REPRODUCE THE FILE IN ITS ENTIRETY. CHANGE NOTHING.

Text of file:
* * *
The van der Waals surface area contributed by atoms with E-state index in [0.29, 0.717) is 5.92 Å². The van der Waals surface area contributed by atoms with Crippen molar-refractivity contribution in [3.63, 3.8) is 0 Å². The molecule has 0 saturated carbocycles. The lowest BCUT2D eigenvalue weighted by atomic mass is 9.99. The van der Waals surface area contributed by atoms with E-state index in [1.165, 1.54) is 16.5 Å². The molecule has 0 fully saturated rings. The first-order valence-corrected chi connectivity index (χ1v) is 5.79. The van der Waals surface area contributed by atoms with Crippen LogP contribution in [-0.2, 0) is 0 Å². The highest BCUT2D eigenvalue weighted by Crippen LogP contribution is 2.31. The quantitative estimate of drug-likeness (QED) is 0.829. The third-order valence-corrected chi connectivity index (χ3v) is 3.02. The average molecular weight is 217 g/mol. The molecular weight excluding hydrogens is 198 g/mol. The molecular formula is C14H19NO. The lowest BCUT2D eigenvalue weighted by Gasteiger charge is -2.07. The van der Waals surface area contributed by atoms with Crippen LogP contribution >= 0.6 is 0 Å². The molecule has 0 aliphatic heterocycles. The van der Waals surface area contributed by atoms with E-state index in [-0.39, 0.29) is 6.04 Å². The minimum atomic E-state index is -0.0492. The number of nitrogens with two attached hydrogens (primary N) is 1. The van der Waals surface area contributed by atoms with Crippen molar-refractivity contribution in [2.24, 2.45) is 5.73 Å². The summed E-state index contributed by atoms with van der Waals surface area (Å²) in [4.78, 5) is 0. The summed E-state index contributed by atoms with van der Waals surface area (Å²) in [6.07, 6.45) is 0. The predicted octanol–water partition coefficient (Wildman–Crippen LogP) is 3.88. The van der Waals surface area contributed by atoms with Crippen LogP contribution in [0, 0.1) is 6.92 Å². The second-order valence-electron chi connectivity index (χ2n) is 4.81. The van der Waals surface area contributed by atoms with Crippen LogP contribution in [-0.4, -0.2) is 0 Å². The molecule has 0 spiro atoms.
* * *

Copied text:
The van der Waals surface area contributed by atoms with E-state index in [0.29, 0.717) is 5.92 Å². The van der Waals surface area contributed by atoms with Crippen molar-refractivity contribution in [3.63, 3.8) is 0 Å². The molecule has 0 saturated carbocycles. The lowest BCUT2D eigenvalue weighted by atomic mass is 9.99. The van der Waals surface area contributed by atoms with E-state index in [1.165, 1.54) is 16.5 Å². The molecule has 0 fully saturated rings. The first-order valence-corrected chi connectivity index (χ1v) is 5.79. The van der Waals surface area contributed by atoms with Crippen LogP contribution in [-0.2, 0) is 0 Å². The highest BCUT2D eigenvalue weighted by Crippen LogP contribution is 2.31. The quantitative estimate of drug-likeness (QED) is 0.829. The third-order valence-corrected chi connectivity index (χ3v) is 3.02. The average molecular weight is 217 g/mol. The molecular weight excluding hydrogens is 198 g/mol. The molecular formula is C14H19NO. The lowest BCUT2D eigenvalue weighted by Gasteiger charge is -2.07. The van der Waals surface area contributed by atoms with Crippen LogP contribution >= 0.6 is 0 Å². The molecule has 0 aliphatic heterocycles. The van der Waals surface area contributed by atoms with E-state index in [-0.39, 0.29) is 6.04 Å². The minimum atomic E-state index is -0.0492. The number of nitrogens with two attached hydrogens (primary N) is 1. The van der Waals surface area contributed by atoms with Crippen molar-refractivity contribution in [2.24, 2.45) is 5.73 Å². The summed E-state index contributed by atoms with van der Waals surface area (Å²) in [4.78, 5) is 0. The summed E-state index contributed by atoms with van der Waals surface area (Å²) in [6.07, 6.45) is 0. The predicted octanol–water partition coefficient (Wildman–Crippen LogP) is 3.88. The van der Waals surface area contributed by atoms with Crippen LogP contribution in [0, 0.1) is 6.92 Å². The second-order valence-electron chi connectivity index (χ2n) is 4.81. The van der Waals surface area contributed by atoms with Crippen LogP contribution in [-0.4, -0.2) is 0 Å². The molecule has 0 spiro atoms.